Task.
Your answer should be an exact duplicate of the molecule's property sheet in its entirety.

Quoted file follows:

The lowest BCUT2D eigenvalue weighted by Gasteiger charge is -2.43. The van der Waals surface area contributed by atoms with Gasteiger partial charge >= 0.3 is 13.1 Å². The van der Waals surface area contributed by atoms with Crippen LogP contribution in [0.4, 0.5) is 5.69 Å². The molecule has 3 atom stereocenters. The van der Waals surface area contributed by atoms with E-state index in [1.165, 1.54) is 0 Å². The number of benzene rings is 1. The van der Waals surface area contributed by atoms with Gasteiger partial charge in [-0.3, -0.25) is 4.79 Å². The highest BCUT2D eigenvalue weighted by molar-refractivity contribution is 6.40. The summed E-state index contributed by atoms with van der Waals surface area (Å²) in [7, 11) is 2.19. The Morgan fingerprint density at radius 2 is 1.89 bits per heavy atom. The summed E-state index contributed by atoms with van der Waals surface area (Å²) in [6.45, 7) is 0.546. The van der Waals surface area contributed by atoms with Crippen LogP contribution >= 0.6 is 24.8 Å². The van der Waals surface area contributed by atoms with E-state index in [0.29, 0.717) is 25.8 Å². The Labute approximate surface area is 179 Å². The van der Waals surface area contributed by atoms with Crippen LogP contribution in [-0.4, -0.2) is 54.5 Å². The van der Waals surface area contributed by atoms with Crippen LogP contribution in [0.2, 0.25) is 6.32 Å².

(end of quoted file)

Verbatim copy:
The lowest BCUT2D eigenvalue weighted by Gasteiger charge is -2.43. The van der Waals surface area contributed by atoms with Gasteiger partial charge >= 0.3 is 13.1 Å². The van der Waals surface area contributed by atoms with Crippen LogP contribution in [0.4, 0.5) is 5.69 Å². The molecule has 3 atom stereocenters. The van der Waals surface area contributed by atoms with E-state index in [1.165, 1.54) is 0 Å². The number of benzene rings is 1. The van der Waals surface area contributed by atoms with Gasteiger partial charge in [-0.3, -0.25) is 4.79 Å². The highest BCUT2D eigenvalue weighted by molar-refractivity contribution is 6.40. The summed E-state index contributed by atoms with van der Waals surface area (Å²) in [7, 11) is 2.19. The Morgan fingerprint density at radius 2 is 1.89 bits per heavy atom. The summed E-state index contributed by atoms with van der Waals surface area (Å²) in [6.45, 7) is 0.546. The van der Waals surface area contributed by atoms with Crippen LogP contribution >= 0.6 is 24.8 Å². The van der Waals surface area contributed by atoms with E-state index in [0.29, 0.717) is 25.8 Å². The Labute approximate surface area is 179 Å². The van der Waals surface area contributed by atoms with Crippen LogP contribution in [-0.4, -0.2) is 54.5 Å². The van der Waals surface area contributed by atoms with Crippen LogP contribution in [0.2, 0.25) is 6.32 Å².